In 2009 Focus Features and LAIKA released Coraline, the great stop-motion animated adaptation of Neil Gaiman’s kids’ book of the same name. Now the companies are teaming again for two more stop-motion 3D films. The first is ParaNorman, which will be released on August 17, 2012. The second is an unnamed project that will be released in 2014.
The voice cast and plot for ParaNorman were sent out today via press release; check the details below. Read More »
One of the more promising projects for the next couple years (don’t expect this until 2012 at least) is The Congress, in which Waltz With Bashir director Ari Folman liberally adapts a story (‘The Futurological Congress‘) by revered speculative fiction author Stanislaw Lem. The film is planned as a mix of live-action and animation, and we’ve already seen a taste of what the animation will look like.
Robin Wright stars as a struggling actress whose image has been bought and co-opted; she’s essentially outmoded and unnecessary. As the film moves forward, animation takes the place of live action and Robin Wright’s character is seen in what appears to be a dystopian future of sorts, where manufactured pharmaceuticals play a big role in life. Details are thin right now and, honestly, that’s OK. It’s good to be tantalized by a film like this, and with Ari Folman directing I’m happy to be along for the ride. But there are new details: Kodi Smit-McPhee (The Road, Let Me In) has been cast, and it appears that Danny Huston, Paul Giamatti and Harvey Keitel have parts, too. Read More »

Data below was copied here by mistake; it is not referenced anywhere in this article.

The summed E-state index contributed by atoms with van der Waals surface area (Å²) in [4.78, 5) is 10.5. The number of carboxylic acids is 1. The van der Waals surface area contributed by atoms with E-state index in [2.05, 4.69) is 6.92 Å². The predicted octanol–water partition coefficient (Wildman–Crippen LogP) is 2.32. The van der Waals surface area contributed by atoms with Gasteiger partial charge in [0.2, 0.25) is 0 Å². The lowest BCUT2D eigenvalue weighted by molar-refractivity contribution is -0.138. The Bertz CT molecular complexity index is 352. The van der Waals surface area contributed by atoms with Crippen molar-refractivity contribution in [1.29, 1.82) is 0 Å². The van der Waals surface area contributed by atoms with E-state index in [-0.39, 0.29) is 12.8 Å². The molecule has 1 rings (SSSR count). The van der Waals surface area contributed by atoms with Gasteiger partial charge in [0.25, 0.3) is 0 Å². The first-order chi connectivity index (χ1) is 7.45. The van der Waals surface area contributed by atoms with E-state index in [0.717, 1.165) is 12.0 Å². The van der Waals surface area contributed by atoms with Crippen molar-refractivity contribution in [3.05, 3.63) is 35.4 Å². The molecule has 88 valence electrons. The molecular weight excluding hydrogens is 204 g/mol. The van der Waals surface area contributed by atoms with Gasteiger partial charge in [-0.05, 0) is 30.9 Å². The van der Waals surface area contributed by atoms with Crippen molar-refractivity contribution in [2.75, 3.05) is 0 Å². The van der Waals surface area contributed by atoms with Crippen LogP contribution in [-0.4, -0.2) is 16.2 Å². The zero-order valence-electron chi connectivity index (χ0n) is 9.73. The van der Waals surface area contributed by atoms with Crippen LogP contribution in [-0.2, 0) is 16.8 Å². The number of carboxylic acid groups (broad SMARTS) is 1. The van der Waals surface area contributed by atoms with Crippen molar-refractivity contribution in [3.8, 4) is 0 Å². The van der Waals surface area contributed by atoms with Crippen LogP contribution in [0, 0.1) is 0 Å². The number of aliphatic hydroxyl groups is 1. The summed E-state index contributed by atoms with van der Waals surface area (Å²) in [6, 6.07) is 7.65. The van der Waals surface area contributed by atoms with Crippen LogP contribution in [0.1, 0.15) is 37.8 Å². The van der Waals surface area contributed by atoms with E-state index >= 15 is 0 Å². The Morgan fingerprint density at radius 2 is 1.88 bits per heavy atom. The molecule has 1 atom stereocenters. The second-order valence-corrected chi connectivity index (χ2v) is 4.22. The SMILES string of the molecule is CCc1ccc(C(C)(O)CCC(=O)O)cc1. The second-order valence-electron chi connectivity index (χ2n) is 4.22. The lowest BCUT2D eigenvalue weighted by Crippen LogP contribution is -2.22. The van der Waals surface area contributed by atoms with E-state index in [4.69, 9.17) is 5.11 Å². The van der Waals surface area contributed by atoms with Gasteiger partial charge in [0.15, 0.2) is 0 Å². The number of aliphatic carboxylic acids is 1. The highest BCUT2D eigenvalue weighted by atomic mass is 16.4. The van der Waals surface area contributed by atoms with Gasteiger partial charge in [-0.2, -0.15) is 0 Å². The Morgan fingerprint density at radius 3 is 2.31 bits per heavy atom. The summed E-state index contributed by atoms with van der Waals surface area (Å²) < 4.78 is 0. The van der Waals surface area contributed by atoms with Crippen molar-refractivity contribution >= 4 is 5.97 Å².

Somewhere along the line, Director Matt Reeves had seen our coverage of Let Me In, and had enjoyed our enthusiasm yet hesitant intelligent debate (thanks Adam) regarding the film. So when I saw Matt in Austin, he decided to give us a cool exclusive. Reeves showed me an intense deleted sequence from the film, and he somehow convinced Overture Films to let us post it to help promote the film.
While the deleted sequence would have taken place a bit late in the film, it really doesn’t spoil anything. So as Matt suggested, you could watch this clip without having seen the movie. In the scene, Abby (Chloë Grace Moretz) shows Owen (Kodi Smit-McPhee) how she became what she is. And yes, we did get a chance to chat with Matt about the clip, and get a full explanation of why this didn’t make the final cut.
Watch the scene now and listen to Matt’s explanation, after the jump!
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Fantastic Fest 2010 began with a bang. Matt Reeves’ Let Me In served as the opening night film at the Paramount theatre in downtown Austin. You can watch my previously recorded review/reaction to the film here.